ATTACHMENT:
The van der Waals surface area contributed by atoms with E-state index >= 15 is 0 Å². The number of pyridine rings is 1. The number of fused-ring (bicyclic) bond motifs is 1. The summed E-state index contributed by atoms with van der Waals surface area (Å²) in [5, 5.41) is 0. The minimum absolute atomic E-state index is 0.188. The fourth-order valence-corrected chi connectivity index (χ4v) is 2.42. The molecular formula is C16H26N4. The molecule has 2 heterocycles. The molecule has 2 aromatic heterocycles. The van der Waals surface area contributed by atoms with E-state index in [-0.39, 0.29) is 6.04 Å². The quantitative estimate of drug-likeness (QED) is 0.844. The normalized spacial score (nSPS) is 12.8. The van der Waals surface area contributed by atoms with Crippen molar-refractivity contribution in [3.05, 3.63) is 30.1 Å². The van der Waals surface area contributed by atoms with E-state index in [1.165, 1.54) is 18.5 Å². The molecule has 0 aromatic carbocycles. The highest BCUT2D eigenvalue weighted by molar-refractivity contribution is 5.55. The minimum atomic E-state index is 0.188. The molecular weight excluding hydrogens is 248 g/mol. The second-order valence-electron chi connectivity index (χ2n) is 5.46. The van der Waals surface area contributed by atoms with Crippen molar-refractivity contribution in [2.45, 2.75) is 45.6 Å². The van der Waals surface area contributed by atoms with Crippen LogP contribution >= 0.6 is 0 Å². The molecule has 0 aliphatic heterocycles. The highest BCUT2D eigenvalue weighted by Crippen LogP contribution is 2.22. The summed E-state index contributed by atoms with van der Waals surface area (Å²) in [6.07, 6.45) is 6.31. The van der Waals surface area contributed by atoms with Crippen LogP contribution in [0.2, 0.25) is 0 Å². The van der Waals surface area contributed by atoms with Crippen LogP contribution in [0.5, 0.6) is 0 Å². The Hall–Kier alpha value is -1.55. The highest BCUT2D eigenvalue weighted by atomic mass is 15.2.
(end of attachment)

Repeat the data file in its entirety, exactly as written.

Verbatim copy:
The van der Waals surface area contributed by atoms with E-state index >= 15 is 0 Å². The number of pyridine rings is 1. The number of fused-ring (bicyclic) bond motifs is 1. The summed E-state index contributed by atoms with van der Waals surface area (Å²) in [5, 5.41) is 0. The minimum absolute atomic E-state index is 0.188. The fourth-order valence-corrected chi connectivity index (χ4v) is 2.42. The molecular formula is C16H26N4. The molecule has 2 heterocycles. The molecule has 2 aromatic heterocycles. The van der Waals surface area contributed by atoms with E-state index in [-0.39, 0.29) is 6.04 Å². The quantitative estimate of drug-likeness (QED) is 0.844. The normalized spacial score (nSPS) is 12.8. The van der Waals surface area contributed by atoms with Crippen molar-refractivity contribution in [3.05, 3.63) is 30.1 Å². The van der Waals surface area contributed by atoms with E-state index in [1.165, 1.54) is 18.5 Å². The molecule has 0 aromatic carbocycles. The highest BCUT2D eigenvalue weighted by molar-refractivity contribution is 5.55. The minimum atomic E-state index is 0.188. The molecular weight excluding hydrogens is 248 g/mol. The second-order valence-electron chi connectivity index (χ2n) is 5.46. The van der Waals surface area contributed by atoms with Crippen molar-refractivity contribution in [2.45, 2.75) is 45.6 Å². The van der Waals surface area contributed by atoms with Crippen LogP contribution >= 0.6 is 0 Å². The molecule has 0 aliphatic heterocycles. The highest BCUT2D eigenvalue weighted by Crippen LogP contribution is 2.22. The summed E-state index contributed by atoms with van der Waals surface area (Å²) in [6.07, 6.45) is 6.31. The van der Waals surface area contributed by atoms with Crippen LogP contribution in [0.2, 0.25) is 0 Å². The van der Waals surface area contributed by atoms with Crippen LogP contribution in [0.5, 0.6) is 0 Å². The Hall–Kier alpha value is -1.55. The highest BCUT2D eigenvalue weighted by atomic mass is 15.2.